A paddleboard bag also is a must when you’re taking a long-distance road trip with your paddleboards strapped to your car’s roof racks. Some of these points I mentioned already - your SUP is exposed to all kinds of dirt and potential damage on the roadways, along with sun exposure, when riding on your roof. Wrap your paddleboard in a bag to protect it the next time you drive to OBX and back.

What are the Different Types of Paddleboard Bags?

I classify bags as falling into one of five different types of paddleboard bags, although the lines aren’t always clear on where one bag falls: (1) paddleboard socks, (2) paddleboard day bags, (3) paddleboard travel bags, (4) paddleboard shoulder carriers, and (5) paddle bags.

SUP Socks

Paddleboard socks or sock bags provide a thin layer of typically knitted material that covers your entire paddleboard, and closes with a drawstring on one end. Because they’re thin, knitted material, they don’t provide much substantive protection to your SUP from dings or damage, so you won’t be covering your SUP in a sock on your next long-distance trip. But paddleboard socks are great for indoor storage to keep your paddleboard clean and covered, and for transporting your boards on short trips in your car or on your roof rack. Some people leave their SUP sock on the beach or shore while they paddle then put their paddleboard back into the sock immediately when they’re out of the water, so it doesn’t get sandy or dirty while wet.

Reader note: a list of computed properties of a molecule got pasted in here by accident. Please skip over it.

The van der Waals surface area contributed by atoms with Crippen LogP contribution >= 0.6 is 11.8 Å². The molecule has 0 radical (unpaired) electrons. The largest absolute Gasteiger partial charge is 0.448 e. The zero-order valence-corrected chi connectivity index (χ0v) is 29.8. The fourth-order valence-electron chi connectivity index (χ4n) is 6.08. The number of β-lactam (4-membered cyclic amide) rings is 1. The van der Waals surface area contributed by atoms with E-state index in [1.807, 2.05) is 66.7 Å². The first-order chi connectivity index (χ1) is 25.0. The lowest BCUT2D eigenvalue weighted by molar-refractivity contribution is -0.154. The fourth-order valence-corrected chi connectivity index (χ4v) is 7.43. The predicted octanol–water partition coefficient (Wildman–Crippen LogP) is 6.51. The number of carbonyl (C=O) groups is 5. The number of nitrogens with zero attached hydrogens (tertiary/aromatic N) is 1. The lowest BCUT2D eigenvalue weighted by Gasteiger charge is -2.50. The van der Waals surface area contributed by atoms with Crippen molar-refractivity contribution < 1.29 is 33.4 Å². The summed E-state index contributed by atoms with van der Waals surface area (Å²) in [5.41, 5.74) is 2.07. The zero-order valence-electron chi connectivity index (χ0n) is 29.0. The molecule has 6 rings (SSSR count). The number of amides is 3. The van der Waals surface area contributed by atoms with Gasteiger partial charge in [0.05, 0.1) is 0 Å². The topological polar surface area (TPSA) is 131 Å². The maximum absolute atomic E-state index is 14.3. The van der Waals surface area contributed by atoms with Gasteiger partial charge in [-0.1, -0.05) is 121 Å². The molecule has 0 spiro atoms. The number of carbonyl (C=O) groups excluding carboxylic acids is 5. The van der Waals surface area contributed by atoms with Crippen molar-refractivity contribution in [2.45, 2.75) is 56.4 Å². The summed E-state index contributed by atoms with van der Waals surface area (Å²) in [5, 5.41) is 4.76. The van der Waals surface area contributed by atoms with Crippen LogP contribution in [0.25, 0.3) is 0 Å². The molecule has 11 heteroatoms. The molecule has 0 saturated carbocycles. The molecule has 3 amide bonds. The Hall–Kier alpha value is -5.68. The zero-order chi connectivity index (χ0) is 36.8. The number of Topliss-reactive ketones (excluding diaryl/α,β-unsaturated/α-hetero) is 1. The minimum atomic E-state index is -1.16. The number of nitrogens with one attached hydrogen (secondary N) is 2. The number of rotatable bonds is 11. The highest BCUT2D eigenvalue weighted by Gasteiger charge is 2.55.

Some socks have reinforced nose areas for slightly more protection in that potential impact and damage area. SUP socks typically close with a drawstring, not a zipper, so they’re more flexible in general in their profile vs. a bag. The knitted material is intended to be somewhat stretchy, although it’s not going to stretch infinitely to cover your board. Finally, knit SUP socks often come in designs and colors, so have more style than bags, which are often gray, black, or white.

SUP Day Bags

Paddleboard day bags provide more paddleboard protection than paddleboard socks, but less than heavy duty SUP travel bags. Day bags got their name from their best use - to cover your paddleboard for the day. This includes getting your paddleboard to the water and back, whether it’s by car or foot. Because they offer protection between a board sock and a travel bag, they should be priced between those two bags.